Becoming Part
of God’s Story


Why do little kids love stories so much? Why do they want a story before bedtime? Why do they listen so intently and question you about every detail? Why is it that whenever you overhear two or three little children on the playground, they’re almost undoubtedly in character as warriors or princesses or police officers or cowboys or magical beings? Why do they naturally, with no help from adults, step into the roles of characters in their own spontaneous stories?

Well, it turns out that play and storytelling has a serious purpose and may even be essential for transforming the mind of an infant into the mind of adult. Tracy Gleason, professor of psychology at Wellesley College, summarizes the substantial research on the relationship between make-believe and “a child’s developing creativity, understanding of others and social competence with peers.”

“Imaginary play,” she wrote, “could encourage social development because children are simultaneously behaving as themselves and as someone else. This gives them a chance to explore the world from different perspectives, and is a feat that requires thinking about two ways of being at once, something that children may have difficulty doing in other circumstances.”

Imaginary play exercises one of the mental muscles that likely sets us apart from animals: so-called “theory of mind,” or our ability to project our self-awareness onto others and imagine what life must be like from their perspectives. The idea that others are not merely furniture in our sensory environment but have inner lives much like our own is a deceptively large cognitive leap. After all, we’ve never occupied anyone else’s mind and never will. We have only our own experiences to go off of.

Yet without making this leap, human beings could never have true relationships with one another. When children assume the role of a character from a movie or book or even a story they’ve invented, they are establishing the rudiments of culture and society and are even preparing their hearts to receive and obey the Golden Rule. Yet while stories are correlated with and probably essential for a child’s growth and education, children aren’t the only ones who love a good tale. Since the dawn of recorded history, adults have told stories about the origins, meaning, and ultimate destiny of the world. Most of all, they’ve told stories about their places in the world, and have what it means to be a hero rather than a villain. We think of the Enūma Eliš, the Epic of Gilgamesh, the exhaustive visual tales of Egyptian gods and their mischief, the Iliad and the Odyssey, Beowulf, and of course, the Bible.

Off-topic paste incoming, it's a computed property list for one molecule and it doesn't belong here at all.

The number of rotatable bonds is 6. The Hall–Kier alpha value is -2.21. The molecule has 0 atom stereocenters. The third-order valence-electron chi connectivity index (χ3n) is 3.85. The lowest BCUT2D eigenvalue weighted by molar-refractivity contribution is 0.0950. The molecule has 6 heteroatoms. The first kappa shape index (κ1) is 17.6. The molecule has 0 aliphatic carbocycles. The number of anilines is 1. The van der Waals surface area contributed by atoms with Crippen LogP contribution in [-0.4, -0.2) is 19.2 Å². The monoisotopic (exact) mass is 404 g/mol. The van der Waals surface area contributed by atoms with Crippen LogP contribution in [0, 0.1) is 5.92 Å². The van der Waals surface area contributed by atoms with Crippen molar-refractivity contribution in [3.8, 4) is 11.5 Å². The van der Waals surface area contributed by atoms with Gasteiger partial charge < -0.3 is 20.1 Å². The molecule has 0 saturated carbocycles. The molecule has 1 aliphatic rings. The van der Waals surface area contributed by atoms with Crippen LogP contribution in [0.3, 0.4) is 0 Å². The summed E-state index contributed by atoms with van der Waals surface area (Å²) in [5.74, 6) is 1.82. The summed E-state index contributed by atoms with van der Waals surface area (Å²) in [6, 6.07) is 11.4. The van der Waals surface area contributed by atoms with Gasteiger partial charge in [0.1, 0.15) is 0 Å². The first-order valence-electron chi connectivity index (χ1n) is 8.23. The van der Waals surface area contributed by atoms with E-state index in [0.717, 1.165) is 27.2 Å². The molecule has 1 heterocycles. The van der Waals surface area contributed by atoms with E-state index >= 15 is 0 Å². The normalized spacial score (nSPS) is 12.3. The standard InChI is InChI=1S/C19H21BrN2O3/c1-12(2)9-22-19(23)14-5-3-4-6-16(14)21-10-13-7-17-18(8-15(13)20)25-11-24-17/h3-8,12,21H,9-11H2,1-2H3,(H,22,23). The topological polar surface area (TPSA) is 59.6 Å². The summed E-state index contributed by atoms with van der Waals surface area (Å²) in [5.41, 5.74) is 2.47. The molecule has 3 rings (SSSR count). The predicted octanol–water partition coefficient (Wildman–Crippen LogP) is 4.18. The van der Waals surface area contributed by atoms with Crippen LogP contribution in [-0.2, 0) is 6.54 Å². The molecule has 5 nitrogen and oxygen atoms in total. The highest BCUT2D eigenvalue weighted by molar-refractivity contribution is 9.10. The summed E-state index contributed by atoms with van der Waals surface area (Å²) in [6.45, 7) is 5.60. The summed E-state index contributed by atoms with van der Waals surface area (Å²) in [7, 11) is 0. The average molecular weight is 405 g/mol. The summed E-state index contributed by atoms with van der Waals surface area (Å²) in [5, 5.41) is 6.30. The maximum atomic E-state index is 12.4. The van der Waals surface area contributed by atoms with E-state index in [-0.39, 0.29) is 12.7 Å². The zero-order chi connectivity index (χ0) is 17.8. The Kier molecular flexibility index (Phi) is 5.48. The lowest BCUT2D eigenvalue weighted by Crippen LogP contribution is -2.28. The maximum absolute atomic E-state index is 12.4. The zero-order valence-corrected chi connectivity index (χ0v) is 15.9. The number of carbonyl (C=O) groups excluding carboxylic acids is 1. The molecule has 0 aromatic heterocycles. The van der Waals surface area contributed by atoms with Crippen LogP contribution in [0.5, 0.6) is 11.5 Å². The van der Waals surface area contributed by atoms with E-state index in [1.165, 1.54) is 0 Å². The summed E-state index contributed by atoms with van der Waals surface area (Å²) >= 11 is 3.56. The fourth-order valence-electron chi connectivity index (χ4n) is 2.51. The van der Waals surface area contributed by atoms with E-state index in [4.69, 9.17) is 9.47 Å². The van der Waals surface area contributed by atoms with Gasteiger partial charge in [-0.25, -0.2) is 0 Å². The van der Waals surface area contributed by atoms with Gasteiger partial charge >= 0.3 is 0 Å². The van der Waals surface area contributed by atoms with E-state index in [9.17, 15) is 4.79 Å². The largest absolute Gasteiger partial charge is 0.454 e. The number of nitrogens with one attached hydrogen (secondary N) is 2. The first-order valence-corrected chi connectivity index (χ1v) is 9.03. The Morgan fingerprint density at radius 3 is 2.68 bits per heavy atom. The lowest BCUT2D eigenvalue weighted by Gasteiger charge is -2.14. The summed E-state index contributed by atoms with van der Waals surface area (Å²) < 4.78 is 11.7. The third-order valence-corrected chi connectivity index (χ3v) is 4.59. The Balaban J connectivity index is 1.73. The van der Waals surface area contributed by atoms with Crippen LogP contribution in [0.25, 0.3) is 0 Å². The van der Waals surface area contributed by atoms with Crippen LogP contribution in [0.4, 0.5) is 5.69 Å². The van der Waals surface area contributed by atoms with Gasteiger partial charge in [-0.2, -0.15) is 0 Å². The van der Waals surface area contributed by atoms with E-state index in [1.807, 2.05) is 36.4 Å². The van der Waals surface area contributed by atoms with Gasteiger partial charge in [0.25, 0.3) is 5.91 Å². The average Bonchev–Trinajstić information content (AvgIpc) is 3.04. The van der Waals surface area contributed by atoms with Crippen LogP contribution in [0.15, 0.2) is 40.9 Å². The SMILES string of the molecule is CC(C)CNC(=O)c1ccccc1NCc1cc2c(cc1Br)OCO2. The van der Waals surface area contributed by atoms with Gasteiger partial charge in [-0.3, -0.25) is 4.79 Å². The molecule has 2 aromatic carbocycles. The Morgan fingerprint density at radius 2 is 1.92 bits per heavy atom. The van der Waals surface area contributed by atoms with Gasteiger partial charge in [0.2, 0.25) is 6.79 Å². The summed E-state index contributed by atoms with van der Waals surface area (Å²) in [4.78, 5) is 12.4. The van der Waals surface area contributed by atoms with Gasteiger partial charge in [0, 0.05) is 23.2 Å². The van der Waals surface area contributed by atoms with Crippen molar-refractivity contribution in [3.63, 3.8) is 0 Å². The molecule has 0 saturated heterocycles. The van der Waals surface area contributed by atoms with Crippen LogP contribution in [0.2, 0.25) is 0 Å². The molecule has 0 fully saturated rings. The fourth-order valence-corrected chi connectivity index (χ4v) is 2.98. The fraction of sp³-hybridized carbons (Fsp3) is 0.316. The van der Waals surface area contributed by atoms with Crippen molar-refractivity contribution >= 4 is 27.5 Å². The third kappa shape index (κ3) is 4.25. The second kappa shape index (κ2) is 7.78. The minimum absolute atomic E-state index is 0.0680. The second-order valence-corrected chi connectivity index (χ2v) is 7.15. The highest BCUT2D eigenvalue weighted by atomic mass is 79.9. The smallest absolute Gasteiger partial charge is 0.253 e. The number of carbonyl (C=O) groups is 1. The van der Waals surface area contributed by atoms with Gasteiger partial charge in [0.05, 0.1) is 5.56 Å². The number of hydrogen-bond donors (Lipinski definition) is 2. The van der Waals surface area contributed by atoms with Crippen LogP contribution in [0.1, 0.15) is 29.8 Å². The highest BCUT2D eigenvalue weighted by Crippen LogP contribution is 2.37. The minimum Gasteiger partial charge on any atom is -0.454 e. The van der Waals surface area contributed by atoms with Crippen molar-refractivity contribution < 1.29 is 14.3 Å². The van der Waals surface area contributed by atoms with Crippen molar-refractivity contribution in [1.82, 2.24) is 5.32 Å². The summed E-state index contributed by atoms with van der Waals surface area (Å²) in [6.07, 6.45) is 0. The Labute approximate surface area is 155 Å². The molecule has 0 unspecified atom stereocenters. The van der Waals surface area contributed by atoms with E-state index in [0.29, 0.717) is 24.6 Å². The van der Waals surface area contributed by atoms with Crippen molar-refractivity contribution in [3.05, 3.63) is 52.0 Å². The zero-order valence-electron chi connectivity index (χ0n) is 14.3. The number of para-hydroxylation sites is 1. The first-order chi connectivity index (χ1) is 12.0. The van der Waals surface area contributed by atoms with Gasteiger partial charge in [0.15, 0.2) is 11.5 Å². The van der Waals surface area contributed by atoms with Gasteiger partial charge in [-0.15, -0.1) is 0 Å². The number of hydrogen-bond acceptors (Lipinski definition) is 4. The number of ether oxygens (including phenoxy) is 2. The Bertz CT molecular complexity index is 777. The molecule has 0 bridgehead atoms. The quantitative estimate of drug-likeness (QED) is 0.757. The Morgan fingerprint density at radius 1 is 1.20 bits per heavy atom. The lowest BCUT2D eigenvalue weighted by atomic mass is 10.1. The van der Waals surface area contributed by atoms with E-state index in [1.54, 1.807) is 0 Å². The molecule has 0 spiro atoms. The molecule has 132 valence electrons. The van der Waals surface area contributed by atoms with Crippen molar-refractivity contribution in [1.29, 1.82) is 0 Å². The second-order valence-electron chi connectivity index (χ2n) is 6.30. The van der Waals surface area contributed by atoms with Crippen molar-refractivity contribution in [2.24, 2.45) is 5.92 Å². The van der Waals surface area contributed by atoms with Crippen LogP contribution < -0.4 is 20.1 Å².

For Christians, the fact that the Bible contains the true plot of human history is no impediment to it also being a marvelous story. In fact, the opposite is true. As C.S. Lewis put it, “The story of Christ is simply a true myth: a myth working on us the same way as the others, but with this tremendous difference that it really happened.” If it’s true that stories are an essential part of how human beings learn, grow, and become virtuous, then it shouldn’t surprise us that when God set out to reveal Himself to fallen humans, He did so not with a bullet-point list of doctrinal propositions but with a story—one complete with danger, intrigue, murder, romance, long quests, courage, and self-sacrifice.

Stories belong at the heart of education, no matter how old we are, because they are how humans put flesh on the bones of fact. They are the medium and language of meaning— truth made incarnate. And if the goal of education is to form virtuous men and women, then the quality of the education we give our children depends largely on the types of stories we tell them.


In the last year, Shane delved into hard questions with wise teachers like:

  • J.P. Moreland
  • Andrew Peterson
  • T.M. Moore
  • Stephanie Gray Connors
  • Ken Boa
  • Michael Ward
  • Jennie McLaurin
  • Carl Trueman


  • Shane is writing a book of reflections on his interviews entitled Further Upstream, with plans to launch another book in 2023 that outlines how we can train our minds to see God’s hand at work in the world.

“Shane Morris is just brilliant and well informed. He asks excellent questions and then lets his guests answer. When Shane offers an intro to his question, he has a good reason and he doesn’t talk longer than necessary. He ALWAYS has a respectful tone about positions he might not agree with. This podcast goes deep without becoming so scholarly that the average person cannot understand! I’ve upped my rating after listening more!!! Shane does his homework and asks intelligent questions. The guests are very good.”

- -Upstream Listener

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